USDA offers assistance to county’s landowners
Posted: Monday, July 12, 2010 9:01 pm
NASHVILLE — The U.S. Department of Agriculture is providing cost-share opportunities to private landowners and producers to install certain conservation practices as part of the Mississippi River Basin Healthy Watersheds Initiative (MRBI).
Eligible applicants in Tennessee and 11 other states will receive technical assistance and $30 million in financial assistance through the initiative. Tennessee received over $784,000 in financial assistance for use in three approved watersheds.
Participants will be chosen through a competitive process and will voluntarily implement conservation and management practices that prevent, control and trap nutrient and sediment in runoff from agricultural land. Landowners in the approved areas are encouraged to apply before the July 30 deadline.
Under the Mississippi River Basin Healthy Watersheds Initiative, 76 projects were selected nationwide. Three projects were selected in Tennessee: the Obion, South Fork Obion and Red River watersheds. Tennessee counties included are: Dyer, Gibson, Henry, Obion, Robertson, Sumner and Weakley.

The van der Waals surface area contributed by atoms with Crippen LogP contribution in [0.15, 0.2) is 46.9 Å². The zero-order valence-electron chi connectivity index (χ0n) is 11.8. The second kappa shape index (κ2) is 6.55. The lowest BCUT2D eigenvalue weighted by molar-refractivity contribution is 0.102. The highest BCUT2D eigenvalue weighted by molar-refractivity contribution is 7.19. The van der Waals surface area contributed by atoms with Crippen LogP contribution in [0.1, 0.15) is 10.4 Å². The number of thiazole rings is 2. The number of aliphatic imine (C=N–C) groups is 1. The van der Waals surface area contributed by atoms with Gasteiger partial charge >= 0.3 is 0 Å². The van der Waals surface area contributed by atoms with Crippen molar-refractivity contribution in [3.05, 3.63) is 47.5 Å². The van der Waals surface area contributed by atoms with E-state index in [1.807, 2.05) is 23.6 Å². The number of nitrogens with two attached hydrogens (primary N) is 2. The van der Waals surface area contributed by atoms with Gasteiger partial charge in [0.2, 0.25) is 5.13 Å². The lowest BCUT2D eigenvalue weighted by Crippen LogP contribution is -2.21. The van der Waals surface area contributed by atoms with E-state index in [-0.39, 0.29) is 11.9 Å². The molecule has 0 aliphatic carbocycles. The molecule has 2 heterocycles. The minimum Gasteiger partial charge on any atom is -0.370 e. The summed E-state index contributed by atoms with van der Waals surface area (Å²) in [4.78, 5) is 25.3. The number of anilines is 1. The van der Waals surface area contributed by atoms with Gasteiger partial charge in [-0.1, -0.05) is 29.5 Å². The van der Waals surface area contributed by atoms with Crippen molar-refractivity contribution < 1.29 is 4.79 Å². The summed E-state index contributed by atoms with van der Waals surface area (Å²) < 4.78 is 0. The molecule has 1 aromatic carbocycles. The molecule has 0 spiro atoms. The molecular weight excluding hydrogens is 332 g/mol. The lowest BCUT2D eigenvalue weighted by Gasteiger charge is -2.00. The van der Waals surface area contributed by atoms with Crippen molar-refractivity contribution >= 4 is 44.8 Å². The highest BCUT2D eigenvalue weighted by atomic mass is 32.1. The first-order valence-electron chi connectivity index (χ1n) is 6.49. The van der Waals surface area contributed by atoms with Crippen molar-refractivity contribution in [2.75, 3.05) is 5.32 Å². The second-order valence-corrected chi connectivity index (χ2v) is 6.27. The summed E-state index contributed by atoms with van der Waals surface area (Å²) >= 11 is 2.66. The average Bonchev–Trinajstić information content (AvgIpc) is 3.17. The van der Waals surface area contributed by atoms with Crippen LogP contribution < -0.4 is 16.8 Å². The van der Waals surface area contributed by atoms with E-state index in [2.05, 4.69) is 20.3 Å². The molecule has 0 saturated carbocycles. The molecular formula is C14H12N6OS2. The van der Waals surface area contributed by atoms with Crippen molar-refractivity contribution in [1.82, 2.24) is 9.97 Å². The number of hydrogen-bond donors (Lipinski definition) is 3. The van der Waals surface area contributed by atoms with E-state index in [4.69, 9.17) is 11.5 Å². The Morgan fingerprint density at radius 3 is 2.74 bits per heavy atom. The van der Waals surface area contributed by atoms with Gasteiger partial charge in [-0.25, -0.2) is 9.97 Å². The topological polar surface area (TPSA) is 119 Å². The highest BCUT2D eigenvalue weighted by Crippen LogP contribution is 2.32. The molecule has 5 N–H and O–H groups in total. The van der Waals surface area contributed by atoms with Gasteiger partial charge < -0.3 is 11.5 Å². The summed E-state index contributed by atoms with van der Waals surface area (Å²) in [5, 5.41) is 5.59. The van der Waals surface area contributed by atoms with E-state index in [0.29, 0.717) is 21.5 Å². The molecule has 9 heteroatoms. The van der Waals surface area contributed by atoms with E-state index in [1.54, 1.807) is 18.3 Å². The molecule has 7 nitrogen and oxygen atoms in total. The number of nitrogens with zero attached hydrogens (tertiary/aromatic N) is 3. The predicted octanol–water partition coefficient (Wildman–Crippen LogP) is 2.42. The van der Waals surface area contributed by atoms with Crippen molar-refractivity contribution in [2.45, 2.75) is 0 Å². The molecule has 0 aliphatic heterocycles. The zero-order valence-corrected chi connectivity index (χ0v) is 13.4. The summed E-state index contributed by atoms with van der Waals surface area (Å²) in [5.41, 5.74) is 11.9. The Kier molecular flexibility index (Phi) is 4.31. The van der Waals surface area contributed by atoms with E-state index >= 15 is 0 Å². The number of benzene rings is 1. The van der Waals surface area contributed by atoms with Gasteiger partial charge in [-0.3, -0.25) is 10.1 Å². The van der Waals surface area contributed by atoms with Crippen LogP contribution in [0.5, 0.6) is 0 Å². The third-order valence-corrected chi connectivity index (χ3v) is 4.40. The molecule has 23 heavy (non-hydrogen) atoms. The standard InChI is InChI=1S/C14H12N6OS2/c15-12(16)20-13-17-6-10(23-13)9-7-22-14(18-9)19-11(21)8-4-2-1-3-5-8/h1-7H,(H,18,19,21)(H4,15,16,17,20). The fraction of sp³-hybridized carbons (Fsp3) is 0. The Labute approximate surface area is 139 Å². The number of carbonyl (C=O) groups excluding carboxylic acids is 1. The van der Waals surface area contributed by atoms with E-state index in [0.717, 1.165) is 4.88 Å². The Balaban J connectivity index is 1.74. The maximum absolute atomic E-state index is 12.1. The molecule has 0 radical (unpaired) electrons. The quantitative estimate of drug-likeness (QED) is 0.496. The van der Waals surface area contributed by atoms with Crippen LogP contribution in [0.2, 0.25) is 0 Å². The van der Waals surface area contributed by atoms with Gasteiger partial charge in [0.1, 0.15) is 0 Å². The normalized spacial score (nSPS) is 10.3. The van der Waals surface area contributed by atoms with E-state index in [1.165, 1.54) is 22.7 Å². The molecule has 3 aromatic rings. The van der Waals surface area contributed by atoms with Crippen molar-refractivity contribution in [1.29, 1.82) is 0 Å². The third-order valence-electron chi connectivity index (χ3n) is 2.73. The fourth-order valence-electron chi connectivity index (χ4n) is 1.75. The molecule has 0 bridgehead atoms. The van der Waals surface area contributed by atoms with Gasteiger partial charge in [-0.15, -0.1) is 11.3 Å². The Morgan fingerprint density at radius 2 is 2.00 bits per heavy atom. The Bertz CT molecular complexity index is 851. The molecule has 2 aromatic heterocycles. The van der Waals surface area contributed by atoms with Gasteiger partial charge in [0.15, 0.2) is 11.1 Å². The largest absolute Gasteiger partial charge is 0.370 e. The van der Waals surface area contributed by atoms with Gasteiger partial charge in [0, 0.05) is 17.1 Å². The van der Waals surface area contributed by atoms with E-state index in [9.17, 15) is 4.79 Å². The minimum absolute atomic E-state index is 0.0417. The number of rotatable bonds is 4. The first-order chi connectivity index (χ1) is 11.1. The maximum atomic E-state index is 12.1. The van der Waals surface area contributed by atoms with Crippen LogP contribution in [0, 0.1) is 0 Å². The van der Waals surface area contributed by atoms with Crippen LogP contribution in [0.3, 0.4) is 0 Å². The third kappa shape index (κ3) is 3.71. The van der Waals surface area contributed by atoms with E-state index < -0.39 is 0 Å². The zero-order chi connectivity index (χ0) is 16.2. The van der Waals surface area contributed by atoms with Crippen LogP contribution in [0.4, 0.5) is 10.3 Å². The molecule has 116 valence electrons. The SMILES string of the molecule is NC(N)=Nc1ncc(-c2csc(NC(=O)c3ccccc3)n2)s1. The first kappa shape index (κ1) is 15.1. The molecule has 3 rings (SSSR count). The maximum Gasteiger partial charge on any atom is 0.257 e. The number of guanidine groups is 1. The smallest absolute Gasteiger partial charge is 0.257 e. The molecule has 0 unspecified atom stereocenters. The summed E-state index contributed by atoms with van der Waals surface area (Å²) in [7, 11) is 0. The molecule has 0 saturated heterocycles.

“This initiative is important because it will greatly reduce the amount of agriculture-related runoff that has been impacting areas of the Mississippi basin all the way down to the Gulf of Mexico,” said Tennessee State Conservationist Kevin Brown of the USDA’s Natural Resources Conservation Service (NRCS). “So, the more producers who take part in MRBI, the more improvement we’ll see in our overall water quality.”
The MRBI is being administered under the Environmental Quality Incentives Program-Cooperative Conservation Partnership Initiative.
The Tennessee Department of Agriculture, the lead agency in submitting proposals for this initiative, worked in conjunction with other conservation partner agencies and organizations to provide research and data and identify monitoring needs.
Interested landowners are encouraged to contact local NRCS offices for more information. NRCS is celebrating 75 years of helping people help the land in 2010. Since 1935, the NRCS conservation delivery system has advanced a unique partnership with state and local governments and private landowners delivering conservation based on specific, local conservation needs, while accommodating state and national interests.
Published in The Messenger 7.12.10